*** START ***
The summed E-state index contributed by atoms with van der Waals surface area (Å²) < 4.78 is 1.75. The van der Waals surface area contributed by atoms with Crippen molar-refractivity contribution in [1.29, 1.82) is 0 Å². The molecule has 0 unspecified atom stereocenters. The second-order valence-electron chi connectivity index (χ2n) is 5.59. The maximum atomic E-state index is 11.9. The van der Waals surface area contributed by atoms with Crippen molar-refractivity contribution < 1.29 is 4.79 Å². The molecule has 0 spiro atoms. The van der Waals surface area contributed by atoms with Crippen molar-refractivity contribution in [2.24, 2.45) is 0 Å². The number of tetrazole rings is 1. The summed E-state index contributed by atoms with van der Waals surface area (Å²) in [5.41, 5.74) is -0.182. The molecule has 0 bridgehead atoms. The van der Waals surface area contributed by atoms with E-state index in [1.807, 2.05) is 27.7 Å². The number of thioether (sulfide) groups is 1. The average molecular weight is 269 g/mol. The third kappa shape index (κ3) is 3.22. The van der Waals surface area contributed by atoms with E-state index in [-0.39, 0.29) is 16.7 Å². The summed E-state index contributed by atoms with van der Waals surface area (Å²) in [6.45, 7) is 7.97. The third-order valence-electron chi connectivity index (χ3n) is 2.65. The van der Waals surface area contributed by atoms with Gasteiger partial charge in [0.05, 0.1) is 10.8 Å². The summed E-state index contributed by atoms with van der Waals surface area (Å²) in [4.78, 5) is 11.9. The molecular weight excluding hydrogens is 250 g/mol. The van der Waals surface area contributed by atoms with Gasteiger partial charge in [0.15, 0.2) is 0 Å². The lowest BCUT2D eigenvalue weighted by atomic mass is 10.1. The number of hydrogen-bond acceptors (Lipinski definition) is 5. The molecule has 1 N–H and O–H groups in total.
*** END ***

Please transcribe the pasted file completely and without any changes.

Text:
The summed E-state index contributed by atoms with van der Waals surface area (Å²) < 4.78 is 1.75. The van der Waals surface area contributed by atoms with Crippen molar-refractivity contribution in [1.29, 1.82) is 0 Å². The molecule has 0 unspecified atom stereocenters. The second-order valence-electron chi connectivity index (χ2n) is 5.59. The maximum atomic E-state index is 11.9. The van der Waals surface area contributed by atoms with Crippen molar-refractivity contribution < 1.29 is 4.79 Å². The molecule has 0 spiro atoms. The van der Waals surface area contributed by atoms with Crippen molar-refractivity contribution in [2.24, 2.45) is 0 Å². The number of tetrazole rings is 1. The summed E-state index contributed by atoms with van der Waals surface area (Å²) in [5.41, 5.74) is -0.182. The molecule has 0 bridgehead atoms. The van der Waals surface area contributed by atoms with E-state index in [1.807, 2.05) is 27.7 Å². The number of thioether (sulfide) groups is 1. The average molecular weight is 269 g/mol. The third kappa shape index (κ3) is 3.22. The van der Waals surface area contributed by atoms with E-state index in [-0.39, 0.29) is 16.7 Å². The summed E-state index contributed by atoms with van der Waals surface area (Å²) in [6.45, 7) is 7.97. The third-order valence-electron chi connectivity index (χ3n) is 2.65. The van der Waals surface area contributed by atoms with Gasteiger partial charge in [0.05, 0.1) is 10.8 Å². The summed E-state index contributed by atoms with van der Waals surface area (Å²) in [4.78, 5) is 11.9. The molecular weight excluding hydrogens is 250 g/mol. The van der Waals surface area contributed by atoms with Gasteiger partial charge in [0.15, 0.2) is 0 Å². The lowest BCUT2D eigenvalue weighted by atomic mass is 10.1. The number of hydrogen-bond acceptors (Lipinski definition) is 5. The molecule has 1 N–H and O–H groups in total.